As expected, 'Aquaman' easily fended off fellow newcomers 'Mary Poppins Returns' and 'Bumblebee.' Those two titles were in a close race for No 2, though Sunday estimates show 'Mary Poppins Returns' narrowly defeating 'Bumblebee.'
Jason Momoa’s “Aquaman” is the King of the Seven Seas — and now the box office. The DC adventure dominated in North America with a splashy $72 million debut, including previews.
That’s a hefty start during a month that, aside from “Star Wars” movies, tends to field smaller opening weekends that pick up steam as audiences have off from work and school between Christmas and New Years. As expected, “Aquaman” easily fended off fellow newcomers “Mary Poppins Returns” and “Bumblebee.” Those two titles were in a close race for No 2, though Sunday estimates show “Mary Poppins Returns” narrowly defeating “Bumblebee.”
Disney’s “Mary Poppins Returns” was the de facto choice for moviegoers with young kids, pocketing $22.2 million over the three-day frame and $31 million during its first five days of release. Musicals don’t typically see sizable opening weekends, and Disney’s live-action sequel looks to have a healthy life at multiplexes during the holiday stretch. Emily Blunt and Lin-Manuel Miranda co-star in the follow-up, which pocketed $20 million overseas for a worldwide start of $51 million. Rob Marshall, who previously teamed with Blunt and Disney on “Into the Woods,” handled directing duties on the film, which has a $130 production budget.
Paramount’s “Transformers” origin story “Bumblebee” landed in third place, generating $20.9 million from 3,550 screens. While that’s the lowest start for a “Transformers” title, the sci-fi prequel directed by Travis Knight has generated some of the best reviews of the franchise and has time to build momentum in weeks to come.
“Bumblebee” the first “Transformers” movie that Michael Bay didn’t direct, though he’s still on board as a producer. Hailee Steinfeld and John Cena star in the CGI spectacle based on the popular toys, which carries a $100 million price tag, making it much cheaper to produce than the Bay films.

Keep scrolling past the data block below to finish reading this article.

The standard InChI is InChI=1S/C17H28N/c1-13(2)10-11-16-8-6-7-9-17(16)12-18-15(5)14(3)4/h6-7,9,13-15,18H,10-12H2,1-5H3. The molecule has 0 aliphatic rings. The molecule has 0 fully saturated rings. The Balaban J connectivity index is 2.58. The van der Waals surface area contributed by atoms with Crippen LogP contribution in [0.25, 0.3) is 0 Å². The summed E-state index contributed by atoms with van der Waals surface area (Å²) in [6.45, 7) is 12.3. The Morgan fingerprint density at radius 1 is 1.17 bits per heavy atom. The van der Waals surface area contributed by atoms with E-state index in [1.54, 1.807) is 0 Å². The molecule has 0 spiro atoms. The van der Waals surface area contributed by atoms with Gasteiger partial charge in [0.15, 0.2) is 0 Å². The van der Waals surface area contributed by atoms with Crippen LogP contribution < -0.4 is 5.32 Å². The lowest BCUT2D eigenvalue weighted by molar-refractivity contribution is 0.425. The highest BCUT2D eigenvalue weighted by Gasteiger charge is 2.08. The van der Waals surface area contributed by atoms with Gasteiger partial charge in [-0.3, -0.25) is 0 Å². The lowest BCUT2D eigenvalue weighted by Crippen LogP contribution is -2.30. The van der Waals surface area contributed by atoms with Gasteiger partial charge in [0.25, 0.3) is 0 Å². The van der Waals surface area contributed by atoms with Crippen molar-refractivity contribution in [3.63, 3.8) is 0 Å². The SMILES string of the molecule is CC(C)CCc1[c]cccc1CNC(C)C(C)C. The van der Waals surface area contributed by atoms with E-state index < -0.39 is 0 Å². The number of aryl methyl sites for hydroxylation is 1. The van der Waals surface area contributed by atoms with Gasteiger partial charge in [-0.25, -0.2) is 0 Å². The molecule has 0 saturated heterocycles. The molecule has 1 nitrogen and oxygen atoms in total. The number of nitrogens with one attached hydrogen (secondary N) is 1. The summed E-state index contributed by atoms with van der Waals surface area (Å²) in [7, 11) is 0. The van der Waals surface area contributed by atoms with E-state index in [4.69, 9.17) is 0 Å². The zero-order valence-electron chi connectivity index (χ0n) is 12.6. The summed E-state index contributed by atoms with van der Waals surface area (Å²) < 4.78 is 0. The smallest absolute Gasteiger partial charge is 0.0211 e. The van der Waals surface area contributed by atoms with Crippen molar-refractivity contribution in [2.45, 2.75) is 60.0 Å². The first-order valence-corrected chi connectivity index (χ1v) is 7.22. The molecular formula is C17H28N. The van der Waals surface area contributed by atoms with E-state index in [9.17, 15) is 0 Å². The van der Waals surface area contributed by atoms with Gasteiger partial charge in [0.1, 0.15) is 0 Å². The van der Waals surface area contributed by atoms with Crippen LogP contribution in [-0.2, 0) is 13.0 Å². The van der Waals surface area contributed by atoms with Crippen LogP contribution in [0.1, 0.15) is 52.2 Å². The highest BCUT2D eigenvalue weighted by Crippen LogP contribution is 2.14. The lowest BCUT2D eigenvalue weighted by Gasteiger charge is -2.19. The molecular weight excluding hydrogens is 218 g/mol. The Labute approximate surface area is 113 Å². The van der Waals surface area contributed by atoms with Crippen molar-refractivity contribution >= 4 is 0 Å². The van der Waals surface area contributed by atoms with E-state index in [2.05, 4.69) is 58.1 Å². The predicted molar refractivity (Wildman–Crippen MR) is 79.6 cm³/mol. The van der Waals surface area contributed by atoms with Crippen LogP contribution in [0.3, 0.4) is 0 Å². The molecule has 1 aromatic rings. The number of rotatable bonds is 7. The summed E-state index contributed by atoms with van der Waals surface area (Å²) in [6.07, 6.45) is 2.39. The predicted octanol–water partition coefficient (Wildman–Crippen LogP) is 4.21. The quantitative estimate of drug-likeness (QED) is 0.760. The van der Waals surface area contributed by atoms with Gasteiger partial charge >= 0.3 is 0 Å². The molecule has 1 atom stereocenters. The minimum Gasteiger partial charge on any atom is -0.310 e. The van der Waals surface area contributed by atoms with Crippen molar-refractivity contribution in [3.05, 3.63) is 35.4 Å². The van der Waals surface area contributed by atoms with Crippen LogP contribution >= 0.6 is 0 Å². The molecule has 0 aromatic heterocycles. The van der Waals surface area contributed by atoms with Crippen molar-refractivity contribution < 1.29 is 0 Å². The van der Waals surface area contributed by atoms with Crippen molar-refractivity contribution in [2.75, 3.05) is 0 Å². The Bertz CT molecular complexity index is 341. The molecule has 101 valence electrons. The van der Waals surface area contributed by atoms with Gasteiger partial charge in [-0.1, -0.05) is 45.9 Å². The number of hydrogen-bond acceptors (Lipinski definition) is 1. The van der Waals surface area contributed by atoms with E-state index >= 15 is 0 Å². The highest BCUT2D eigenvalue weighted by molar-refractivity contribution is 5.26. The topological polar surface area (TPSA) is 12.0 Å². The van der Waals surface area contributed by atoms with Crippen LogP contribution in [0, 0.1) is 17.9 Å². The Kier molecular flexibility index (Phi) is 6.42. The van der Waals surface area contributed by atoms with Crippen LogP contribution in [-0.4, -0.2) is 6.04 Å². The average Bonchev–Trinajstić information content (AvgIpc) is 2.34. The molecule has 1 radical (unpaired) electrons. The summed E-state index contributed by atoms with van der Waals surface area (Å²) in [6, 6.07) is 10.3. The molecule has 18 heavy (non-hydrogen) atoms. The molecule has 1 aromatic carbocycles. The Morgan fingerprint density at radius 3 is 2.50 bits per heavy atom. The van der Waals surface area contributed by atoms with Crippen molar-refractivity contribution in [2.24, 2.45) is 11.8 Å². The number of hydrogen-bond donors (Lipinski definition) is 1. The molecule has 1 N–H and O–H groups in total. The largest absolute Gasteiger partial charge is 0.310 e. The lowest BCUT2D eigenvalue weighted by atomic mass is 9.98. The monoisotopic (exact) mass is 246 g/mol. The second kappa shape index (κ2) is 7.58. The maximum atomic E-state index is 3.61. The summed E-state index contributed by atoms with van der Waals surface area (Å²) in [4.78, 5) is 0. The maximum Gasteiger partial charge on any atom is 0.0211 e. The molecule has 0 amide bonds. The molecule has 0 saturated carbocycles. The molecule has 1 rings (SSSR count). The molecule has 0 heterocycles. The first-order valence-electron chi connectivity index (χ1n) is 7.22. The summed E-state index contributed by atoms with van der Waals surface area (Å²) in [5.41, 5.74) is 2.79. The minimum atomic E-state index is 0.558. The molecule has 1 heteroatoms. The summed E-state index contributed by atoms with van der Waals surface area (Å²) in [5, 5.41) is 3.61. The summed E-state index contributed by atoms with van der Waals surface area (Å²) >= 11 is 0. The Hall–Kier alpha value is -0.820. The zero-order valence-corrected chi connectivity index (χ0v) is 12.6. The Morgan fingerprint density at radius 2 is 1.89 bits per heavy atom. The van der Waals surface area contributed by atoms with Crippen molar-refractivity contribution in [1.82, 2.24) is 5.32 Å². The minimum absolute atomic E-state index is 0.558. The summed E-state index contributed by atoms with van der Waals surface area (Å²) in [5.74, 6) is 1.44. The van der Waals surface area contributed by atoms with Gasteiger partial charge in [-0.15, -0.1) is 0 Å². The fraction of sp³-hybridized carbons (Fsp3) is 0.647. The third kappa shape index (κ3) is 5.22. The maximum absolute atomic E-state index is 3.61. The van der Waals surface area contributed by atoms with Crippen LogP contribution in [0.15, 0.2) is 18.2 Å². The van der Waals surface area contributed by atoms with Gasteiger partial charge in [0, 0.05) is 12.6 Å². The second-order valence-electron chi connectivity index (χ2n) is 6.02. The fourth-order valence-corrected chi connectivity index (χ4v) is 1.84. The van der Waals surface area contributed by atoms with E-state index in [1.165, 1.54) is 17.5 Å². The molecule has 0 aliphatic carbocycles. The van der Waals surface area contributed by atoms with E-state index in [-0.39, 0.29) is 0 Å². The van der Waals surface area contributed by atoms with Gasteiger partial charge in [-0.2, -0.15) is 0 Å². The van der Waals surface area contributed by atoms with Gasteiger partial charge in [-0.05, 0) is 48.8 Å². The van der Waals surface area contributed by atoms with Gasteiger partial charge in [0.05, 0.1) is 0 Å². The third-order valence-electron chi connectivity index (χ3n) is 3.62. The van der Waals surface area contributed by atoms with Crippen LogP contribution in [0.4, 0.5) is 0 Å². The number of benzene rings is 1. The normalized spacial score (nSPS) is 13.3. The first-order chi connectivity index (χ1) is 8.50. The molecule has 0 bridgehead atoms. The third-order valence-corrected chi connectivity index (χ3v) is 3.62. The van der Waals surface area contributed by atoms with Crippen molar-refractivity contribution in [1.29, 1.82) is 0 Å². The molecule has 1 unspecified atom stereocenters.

James Wan directed “Aquaman,” which has already amassed $410 million overseas for a global total of $482.8 million. Males accounted for 55 percent of U.S. audiences, while 60 percent of crowds were under 35 years old. Imax screens accounted for $9.9 million of domestic ticket sales. Superhero fans were much more receptive to “Aquaman” than previous DC titles, branding this entry with an A- CinemaScore. “Aquaman” cost a hefty $200 million to produce and is Warner Bros’ first DC stand-alone adventure since “Wonder Woman,” which opened in 2017 to a massive $103 million.
STX’s “Second Act” launched in seventh place with $6.5 million from 2,607 locations. The romantic comedy starring Jennifer Lopez, Vanessa Hudgens, and Leah Remini cost $16 million to make. As anticipated, 70% of moviegoers were female, and over half were between the ages of 25 and 44.
Unfortunately for DreamWorks and Universal (and Steve Carell’s Oscar dreams), nobody was that welcoming to Marwen. Directed by Robert Zemeckis, “Welcome to Marwen” earned a measly $2.3 million when it launched in 1,900 venues. An offbeat premise made the biographical drama difficult to market, and poor reviews definitely didn’t help draw the kind of crowds that could help justify a production budget over $40 million.
It’s been an especially rough stretch for Universal, whose expensive steampunk adventure “Mortal Engines” bowed last weekend with the ignominious distinction as one of the biggest flops of the year. A bright spot for the studio has been “The Grinch,” an animated adventure that has earned $253 million in North America and had the best hold in the top 10 this weekend, declining just 30 percent in its seventh week of release.
It was good news for spandexed heroes all around as “Spider-Man: Into the Spider-Verse” stayed in the top five, dropping to fourth place and adding another $16.3 million to its domestic tally. That takes its stateside haul to $65 million.
Rounding out the top five is Warner Bros’ “The Mule,” a Clint Eastwood drama that generated $9 million during its sophomore frame and $35 million to date.